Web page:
IDEAS home Printed from https://ideas.repec.org/p/hrv/faseco/3190369.html
   My bibliography  Save this paper

Imitation Processes with Small Mutations

Author

Listed:
  • Fudenberg, Drew
  • Imhof, Lorens

Abstract

This note characterizes the impact of adding rare stochastic mutations to an “imitation dynamic,†meaning a process with the properties that absent strategies remain absent, and non-homogeneous states are transient. The resulting system will spend almost all of its time at the absorbing states of the no-mutation process. The work of Freidlin and Wentzell [Random Perturbations of Dynamical Systems, Springer, New York, 1984] and its extensions provide a general algorithm for calculating the limit distribution, but this algorithm can be complicated to apply. This note provides a simpler and more intuitive algorithm. Loosely speaking, in a process with K strategies, it is sufficient to find the invariant distribution of a K×K Markov matrix on the K homogeneous states, where the probability of a transit from “all play i†to “all play j†is the probability of a transition from the state “all agents but 1 play i, 1 plays j†to the state “all play j†.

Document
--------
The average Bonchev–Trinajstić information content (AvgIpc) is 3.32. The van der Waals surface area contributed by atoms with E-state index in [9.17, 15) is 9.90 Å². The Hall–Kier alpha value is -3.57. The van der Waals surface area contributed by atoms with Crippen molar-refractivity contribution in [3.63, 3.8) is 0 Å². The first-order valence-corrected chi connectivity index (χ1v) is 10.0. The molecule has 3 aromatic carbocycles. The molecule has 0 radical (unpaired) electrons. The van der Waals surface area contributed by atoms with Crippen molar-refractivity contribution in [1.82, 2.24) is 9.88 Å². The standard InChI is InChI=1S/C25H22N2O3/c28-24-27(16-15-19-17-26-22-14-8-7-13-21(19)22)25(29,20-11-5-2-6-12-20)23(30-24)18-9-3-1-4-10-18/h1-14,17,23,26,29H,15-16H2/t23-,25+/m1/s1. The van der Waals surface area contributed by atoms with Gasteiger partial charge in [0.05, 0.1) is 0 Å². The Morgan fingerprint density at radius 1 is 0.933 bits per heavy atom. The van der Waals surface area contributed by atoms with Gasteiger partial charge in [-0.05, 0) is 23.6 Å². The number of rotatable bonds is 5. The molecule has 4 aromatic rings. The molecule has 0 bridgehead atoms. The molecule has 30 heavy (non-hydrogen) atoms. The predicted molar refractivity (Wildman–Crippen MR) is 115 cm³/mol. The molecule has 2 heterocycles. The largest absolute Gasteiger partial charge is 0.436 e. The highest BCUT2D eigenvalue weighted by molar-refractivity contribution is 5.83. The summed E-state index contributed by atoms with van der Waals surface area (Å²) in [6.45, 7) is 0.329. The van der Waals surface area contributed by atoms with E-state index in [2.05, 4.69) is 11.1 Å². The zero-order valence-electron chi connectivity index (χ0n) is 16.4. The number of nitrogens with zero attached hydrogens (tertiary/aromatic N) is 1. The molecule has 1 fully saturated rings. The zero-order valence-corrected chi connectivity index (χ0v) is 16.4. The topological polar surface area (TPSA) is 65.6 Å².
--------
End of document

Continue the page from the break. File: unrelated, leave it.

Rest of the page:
Suggested Citation

  • Fudenberg, Drew & Imhof, Lorens, 2006. "Imitation Processes with Small Mutations," Scholarly Articles 3190369, Harvard University Department of Economics.
  • Handle: RePEc:hrv:faseco:3190369
    as

    Download full text from publisher

    File URL: http://dash.harvard.edu/bitstream/handle/1/3190369/imitation.pdf
    Download Restriction: no

    Other versions of this item:

    References listed on IDEAS

    as
    1. Michihiro, Kandori & Rob, Rafael, 1998. "Bandwagon Effects and Long Run Technology Choice," Games and Economic Behavior, Elsevier, vol. 22(1), pages 30-60, January.
    2. Karandikar, Rajeeva & Mookherjee, Dilip & Ray, Debraj & Vega-Redondo, Fernando, 1998. "Evolving Aspirations and Cooperation," Journal of Economic Theory, Elsevier, vol. 80(2), pages 292-331, June.
    3. Glenn Ellison, 2000. "Basins of Attraction, Long-Run Stochastic Stability, and the Speed of Step-by-Step Evolution," Review of Economic Studies, Oxford University Press, vol. 67(1), pages 17-45.